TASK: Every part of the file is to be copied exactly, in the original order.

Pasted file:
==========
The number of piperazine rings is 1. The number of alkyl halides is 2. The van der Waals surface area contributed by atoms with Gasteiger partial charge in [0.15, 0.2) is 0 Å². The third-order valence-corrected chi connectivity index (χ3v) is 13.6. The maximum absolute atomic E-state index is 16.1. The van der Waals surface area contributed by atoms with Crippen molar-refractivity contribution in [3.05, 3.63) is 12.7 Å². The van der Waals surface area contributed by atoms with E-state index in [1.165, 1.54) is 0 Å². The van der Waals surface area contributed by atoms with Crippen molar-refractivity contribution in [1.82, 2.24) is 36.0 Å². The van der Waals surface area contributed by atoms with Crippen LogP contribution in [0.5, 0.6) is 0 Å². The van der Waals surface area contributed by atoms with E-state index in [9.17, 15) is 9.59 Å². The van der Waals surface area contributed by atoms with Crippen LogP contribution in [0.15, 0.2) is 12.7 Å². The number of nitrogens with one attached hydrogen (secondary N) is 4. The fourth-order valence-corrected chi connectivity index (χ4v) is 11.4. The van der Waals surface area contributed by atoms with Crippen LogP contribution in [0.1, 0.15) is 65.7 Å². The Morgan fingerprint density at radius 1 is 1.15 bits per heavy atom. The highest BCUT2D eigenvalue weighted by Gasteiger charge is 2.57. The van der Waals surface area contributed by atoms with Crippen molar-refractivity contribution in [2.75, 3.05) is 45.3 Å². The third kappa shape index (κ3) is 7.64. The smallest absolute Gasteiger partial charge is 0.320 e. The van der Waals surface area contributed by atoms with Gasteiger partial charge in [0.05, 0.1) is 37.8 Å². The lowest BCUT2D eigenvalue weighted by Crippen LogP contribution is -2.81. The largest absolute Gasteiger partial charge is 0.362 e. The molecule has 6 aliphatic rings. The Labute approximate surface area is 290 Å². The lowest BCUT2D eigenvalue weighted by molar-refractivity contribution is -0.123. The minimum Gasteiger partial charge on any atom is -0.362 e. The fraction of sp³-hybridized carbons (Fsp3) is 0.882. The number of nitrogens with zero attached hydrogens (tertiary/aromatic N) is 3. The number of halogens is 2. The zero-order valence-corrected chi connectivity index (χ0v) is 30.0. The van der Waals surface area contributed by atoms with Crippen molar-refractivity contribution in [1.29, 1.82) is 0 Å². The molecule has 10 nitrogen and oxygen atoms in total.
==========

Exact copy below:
The number of piperazine rings is 1. The number of alkyl halides is 2. The van der Waals surface area contributed by atoms with Gasteiger partial charge in [0.15, 0.2) is 0 Å². The third-order valence-corrected chi connectivity index (χ3v) is 13.6. The maximum absolute atomic E-state index is 16.1. The van der Waals surface area contributed by atoms with Crippen molar-refractivity contribution in [3.05, 3.63) is 12.7 Å². The van der Waals surface area contributed by atoms with E-state index in [1.165, 1.54) is 0 Å². The van der Waals surface area contributed by atoms with Crippen molar-refractivity contribution in [1.82, 2.24) is 36.0 Å². The van der Waals surface area contributed by atoms with Crippen LogP contribution in [0.5, 0.6) is 0 Å². The van der Waals surface area contributed by atoms with E-state index in [9.17, 15) is 9.59 Å². The van der Waals surface area contributed by atoms with Crippen LogP contribution in [0.15, 0.2) is 12.7 Å². The number of nitrogens with one attached hydrogen (secondary N) is 4. The fourth-order valence-corrected chi connectivity index (χ4v) is 11.4. The van der Waals surface area contributed by atoms with Crippen LogP contribution in [0.1, 0.15) is 65.7 Å². The Morgan fingerprint density at radius 1 is 1.15 bits per heavy atom. The highest BCUT2D eigenvalue weighted by Gasteiger charge is 2.57. The van der Waals surface area contributed by atoms with Crippen molar-refractivity contribution in [2.75, 3.05) is 45.3 Å². The third kappa shape index (κ3) is 7.64. The smallest absolute Gasteiger partial charge is 0.320 e. The van der Waals surface area contributed by atoms with Gasteiger partial charge in [0.05, 0.1) is 37.8 Å². The lowest BCUT2D eigenvalue weighted by Crippen LogP contribution is -2.81. The largest absolute Gasteiger partial charge is 0.362 e. The molecule has 6 aliphatic rings. The Labute approximate surface area is 290 Å². The lowest BCUT2D eigenvalue weighted by molar-refractivity contribution is -0.123. The minimum Gasteiger partial charge on any atom is -0.362 e. The fraction of sp³-hybridized carbons (Fsp3) is 0.882. The number of nitrogens with zero attached hydrogens (tertiary/aromatic N) is 3. The number of halogens is 2. The zero-order valence-corrected chi connectivity index (χ0v) is 30.0. The van der Waals surface area contributed by atoms with Crippen molar-refractivity contribution in [1.29, 1.82) is 0 Å². The molecule has 10 nitrogen and oxygen atoms in total.